A record number of women are running in the Ontario election — female candidates make up 56 percent of the NDP slate, 52 percent of Greens, 45 percent of Liberals, and 32 percent of PCs. But women candidates across party lines tell VICE News they are experiencing harassment, online and in person, as they hit the campaign trail.
One said a supporter groped her breast while she posed for a photo with him. Another reported a deluge of harsh tweets, including people calling her “Jabba the Hutt” and threatening to throw water on her if she came to their door. Another received online comments telling her to “go back to China.” Yet another said she was canvassing when a man came to the door in nothing but his briefs.
Candidates who spoke to VICE News reported feeling emboldened to speak about their experiences after the #MeToo movement hit Canadian politics early this year, calling the behaviour of both male and female politicians into question. Some said harassment creates subtle barriers to campaigning that male candidates do not face — one woman had to delete her Facebook to quash the negative comments, while another can’t canvas the building where she was sexually assaulted.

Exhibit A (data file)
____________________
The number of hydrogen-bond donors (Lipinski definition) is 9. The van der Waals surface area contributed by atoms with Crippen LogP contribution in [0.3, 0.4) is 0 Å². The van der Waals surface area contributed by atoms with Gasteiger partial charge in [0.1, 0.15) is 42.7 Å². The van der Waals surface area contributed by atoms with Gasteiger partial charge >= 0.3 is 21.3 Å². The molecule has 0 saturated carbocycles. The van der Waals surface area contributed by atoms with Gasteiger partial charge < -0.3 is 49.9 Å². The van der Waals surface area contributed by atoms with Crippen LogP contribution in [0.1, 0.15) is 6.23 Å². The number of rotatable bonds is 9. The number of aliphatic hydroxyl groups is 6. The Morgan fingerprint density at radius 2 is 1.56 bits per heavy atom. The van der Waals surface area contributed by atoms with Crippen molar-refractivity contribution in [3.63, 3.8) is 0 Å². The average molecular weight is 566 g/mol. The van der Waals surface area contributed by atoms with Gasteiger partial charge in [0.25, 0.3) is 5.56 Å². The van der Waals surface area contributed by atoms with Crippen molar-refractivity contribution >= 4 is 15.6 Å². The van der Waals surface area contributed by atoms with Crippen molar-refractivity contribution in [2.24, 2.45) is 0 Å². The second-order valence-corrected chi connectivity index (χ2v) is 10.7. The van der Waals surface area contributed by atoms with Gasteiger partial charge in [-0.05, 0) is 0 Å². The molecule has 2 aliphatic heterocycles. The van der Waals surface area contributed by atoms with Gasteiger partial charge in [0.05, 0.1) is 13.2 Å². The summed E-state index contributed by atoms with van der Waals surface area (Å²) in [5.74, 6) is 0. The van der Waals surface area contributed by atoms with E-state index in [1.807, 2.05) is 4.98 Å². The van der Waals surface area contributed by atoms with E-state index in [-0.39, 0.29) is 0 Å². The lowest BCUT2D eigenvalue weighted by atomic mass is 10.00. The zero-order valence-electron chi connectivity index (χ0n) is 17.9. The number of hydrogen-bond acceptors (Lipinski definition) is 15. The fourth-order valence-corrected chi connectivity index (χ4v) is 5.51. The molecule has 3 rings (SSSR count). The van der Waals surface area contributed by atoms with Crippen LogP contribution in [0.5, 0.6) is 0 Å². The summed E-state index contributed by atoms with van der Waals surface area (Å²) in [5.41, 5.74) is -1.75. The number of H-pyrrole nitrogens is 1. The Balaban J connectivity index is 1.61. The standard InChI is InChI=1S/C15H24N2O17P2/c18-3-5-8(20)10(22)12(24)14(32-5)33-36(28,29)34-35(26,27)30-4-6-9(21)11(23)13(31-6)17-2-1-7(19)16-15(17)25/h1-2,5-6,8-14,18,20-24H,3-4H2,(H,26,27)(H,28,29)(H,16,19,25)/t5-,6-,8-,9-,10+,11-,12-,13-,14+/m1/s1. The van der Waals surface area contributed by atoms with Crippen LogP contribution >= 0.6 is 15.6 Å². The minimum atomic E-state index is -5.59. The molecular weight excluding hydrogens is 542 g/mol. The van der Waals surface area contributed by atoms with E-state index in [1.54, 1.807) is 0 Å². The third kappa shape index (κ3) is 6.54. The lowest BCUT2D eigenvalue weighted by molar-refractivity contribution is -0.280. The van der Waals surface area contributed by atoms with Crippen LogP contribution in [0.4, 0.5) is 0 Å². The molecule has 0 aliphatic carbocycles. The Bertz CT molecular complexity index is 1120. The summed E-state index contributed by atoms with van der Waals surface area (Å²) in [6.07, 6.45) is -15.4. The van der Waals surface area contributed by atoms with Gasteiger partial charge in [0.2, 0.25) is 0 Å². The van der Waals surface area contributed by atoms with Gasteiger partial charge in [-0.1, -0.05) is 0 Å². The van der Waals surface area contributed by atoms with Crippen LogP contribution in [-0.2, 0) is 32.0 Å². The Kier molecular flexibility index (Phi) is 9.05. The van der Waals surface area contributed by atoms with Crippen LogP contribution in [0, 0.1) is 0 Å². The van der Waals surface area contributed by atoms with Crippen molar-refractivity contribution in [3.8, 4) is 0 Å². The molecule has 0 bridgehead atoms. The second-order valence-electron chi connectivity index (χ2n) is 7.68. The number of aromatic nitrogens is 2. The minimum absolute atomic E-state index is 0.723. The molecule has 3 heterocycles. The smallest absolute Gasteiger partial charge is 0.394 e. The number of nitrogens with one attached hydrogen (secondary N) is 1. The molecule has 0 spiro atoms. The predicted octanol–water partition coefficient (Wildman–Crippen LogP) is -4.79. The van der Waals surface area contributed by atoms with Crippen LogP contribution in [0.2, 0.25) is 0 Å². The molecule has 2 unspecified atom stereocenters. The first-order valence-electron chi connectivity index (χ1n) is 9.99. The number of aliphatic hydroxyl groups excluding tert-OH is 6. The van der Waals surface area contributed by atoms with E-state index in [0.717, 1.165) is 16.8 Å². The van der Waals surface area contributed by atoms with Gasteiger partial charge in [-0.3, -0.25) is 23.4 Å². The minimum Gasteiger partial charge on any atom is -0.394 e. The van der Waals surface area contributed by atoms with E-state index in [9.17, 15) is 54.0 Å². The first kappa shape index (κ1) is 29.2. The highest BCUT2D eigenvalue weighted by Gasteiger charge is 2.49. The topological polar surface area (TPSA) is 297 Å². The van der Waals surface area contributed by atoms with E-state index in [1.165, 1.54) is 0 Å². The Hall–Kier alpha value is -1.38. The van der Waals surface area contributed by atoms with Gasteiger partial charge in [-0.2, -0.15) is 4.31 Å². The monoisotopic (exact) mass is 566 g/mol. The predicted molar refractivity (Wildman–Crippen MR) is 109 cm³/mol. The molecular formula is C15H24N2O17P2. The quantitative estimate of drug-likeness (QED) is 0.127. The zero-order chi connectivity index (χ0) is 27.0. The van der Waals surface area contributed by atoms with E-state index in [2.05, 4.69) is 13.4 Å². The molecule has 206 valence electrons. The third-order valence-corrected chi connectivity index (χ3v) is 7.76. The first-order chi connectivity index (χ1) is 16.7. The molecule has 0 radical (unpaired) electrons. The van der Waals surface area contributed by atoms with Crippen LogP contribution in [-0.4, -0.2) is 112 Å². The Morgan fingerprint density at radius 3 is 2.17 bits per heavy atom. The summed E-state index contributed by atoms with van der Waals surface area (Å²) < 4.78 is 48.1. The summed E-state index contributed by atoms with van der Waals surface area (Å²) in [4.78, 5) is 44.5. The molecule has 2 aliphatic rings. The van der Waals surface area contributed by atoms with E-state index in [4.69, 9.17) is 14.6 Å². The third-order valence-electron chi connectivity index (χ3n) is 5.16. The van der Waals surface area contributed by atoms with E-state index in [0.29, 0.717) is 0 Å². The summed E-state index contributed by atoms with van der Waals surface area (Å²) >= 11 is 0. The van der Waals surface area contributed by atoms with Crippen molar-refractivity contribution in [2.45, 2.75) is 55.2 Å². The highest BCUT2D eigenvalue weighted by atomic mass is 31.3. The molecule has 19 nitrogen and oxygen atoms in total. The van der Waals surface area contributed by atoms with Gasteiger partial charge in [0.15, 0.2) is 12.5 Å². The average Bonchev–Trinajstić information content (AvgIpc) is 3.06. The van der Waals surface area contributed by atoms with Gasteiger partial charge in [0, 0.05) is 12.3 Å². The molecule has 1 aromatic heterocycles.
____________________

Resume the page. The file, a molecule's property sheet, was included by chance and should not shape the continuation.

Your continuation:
Candidates also expressed concern for the safety of their volunteers, who are sometimes teenage girls. But as for themselves, they felt excited to run, and said negative experiences on the campaign trail made them that much more determined to prove themselves.
“If someone wants to spend time on the internet calling me names, that’s fine. I spend my time knocking on doors,” said Liberal candidate for Aurora-Oak Ridges-Richmond Hill, Naheed Yaqubian.
‘Grin and bear it’
NDP candidate for Toronto Centre Suze Morrison says going door to door and meeting with hundreds of strangers every day “creates an opportunity for higher volumes of harassment.”
In one recent case, she was in an apartment building when a supporter recognized her and asked to take a photo with her.
“He put his arm around my shoulder and grazed his hand down my chest, and was basically grabbing my breast while we were taking this photo,” she said.
Morrison and a female volunteer were alone in a narrow hallway with the man. “There was no good way for us to safely stop that interaction,” Morrison said. “We just had to grin and bear it until he got his photo and left.”